Behind the Photo - Portrait Masters 2019
I want you TO SEE THIS
I want you to understand this
I had put a lot of work, effort, and LOVE into this image that I'm sharing right now. While it did not win any awards at this years Portrait Master competition, this is without a doubt the most significant piece of art that I have created to date. And it's not just because of what you SEE but what most of you are unable to see.
Everything that you see and do not see in this image has been done with whole PURPOSE and INTENT. I want to open all of your eyes to what I created, the story behind it, and why I am trying to push boudoir to become something more than just T&A.
I was inspired by Sarah Simmons winning newborn photo from the last contest round. She told a significant personal, happy and sad story all wrapped up in this one photo. It was very moving, and I wanted to elevate my work to that level.
I believe that boudoir is more than just sexy photos. Boudoir can be the most personal and most intimate form of photography. You capture people when they are at their most vulnerable and their most powerful. So this piece of art that I created is about someone who is at their most vulnerable.
Someone very close to me who I love very deeply suffers from Bi-Polar disorder. For those unfamiliar with exactly what that is, Google will define it as "A disorder associated with episodes of mood swings ranging from depressive lows to manic highs." While this is accurate, it doesn't describe just how much havoc it can have on someone's life who suffers from Bi-Polar. And this photo that I'm sharing illustrates what this person is going through in so many different ways.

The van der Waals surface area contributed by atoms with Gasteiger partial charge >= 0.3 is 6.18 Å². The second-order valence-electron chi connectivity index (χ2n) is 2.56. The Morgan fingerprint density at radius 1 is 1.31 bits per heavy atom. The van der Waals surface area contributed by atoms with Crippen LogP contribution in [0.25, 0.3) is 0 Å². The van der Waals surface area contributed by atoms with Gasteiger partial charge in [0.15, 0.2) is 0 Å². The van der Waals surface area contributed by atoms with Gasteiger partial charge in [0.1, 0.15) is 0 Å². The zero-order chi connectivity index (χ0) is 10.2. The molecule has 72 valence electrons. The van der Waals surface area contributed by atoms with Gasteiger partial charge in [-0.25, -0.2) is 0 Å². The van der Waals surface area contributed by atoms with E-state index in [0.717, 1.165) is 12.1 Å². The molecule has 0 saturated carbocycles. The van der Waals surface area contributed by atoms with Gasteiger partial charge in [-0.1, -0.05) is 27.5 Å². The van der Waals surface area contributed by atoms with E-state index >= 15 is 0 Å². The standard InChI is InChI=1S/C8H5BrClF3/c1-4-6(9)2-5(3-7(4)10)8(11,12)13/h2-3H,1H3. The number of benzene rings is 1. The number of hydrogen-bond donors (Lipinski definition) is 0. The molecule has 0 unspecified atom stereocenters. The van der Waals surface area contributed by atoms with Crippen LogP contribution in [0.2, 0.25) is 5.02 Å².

I understand that at first glance this might seem like a kinda cool looking photo that would get a like on Instagram and that's the end of it, but this is so much more when you can look at it and SEE what I see.
So let me break it down for you so that you can SEE what is beneath the surface. I also created this piece to look like a Rorschach test so that each person looking at it can see what they want to see from it.
1) The Pink and Yellow side represent the manic side, and Blue and Red represent the depressive side.
2) The four colors illustrate the different extreme moods the person goes through.
- Blue: Cold, Distant, & Depressed
- Red/Orange: Anger & Anguish
- Yellow/Gold: Manic Energy and Excessive Spending
- Pink: Hypersexuality
3) The hands of pink & yellow and blue & red are touching because those moods are interchangeable and can switch on the fly.
4) I made the colors very vibrant and easy for you the viewer to see because these moods are so extreme that it is very easy for outsiders to notice.
5) While outsiders can clearly see these moods, the subject's eyes are not visible because they don't always realize or SEE that they are in these intense moods.
6) Where the hands and the thighs touch create arrows pointing away from each other. This is to symbolize how all of these moods push the subject away from their true self.
7) The negative space in the subject's silhouette is to illustrate the feeling of being hollow and empty inside. A shell of their self.
And the last point in this photo is one that I hate so much and always brings me to tears when looking and thinking about it.
8) In the negative space of the center of this piece is an hourglass. And this represents unknown time. The unknown time of how long this disorder will last, as well as the unknown time of how long the person will last living like this.
I hope that I can help those suffering from Bi-Polar I & II with this art piece that I created and that it can offer them some comfort or insight into everything they are going through. And at the very least, I hope to show that I SEE you. I see what you are going through both on the painfully obvious outside and the hard to see inside.
Now I hope others can SEE as well.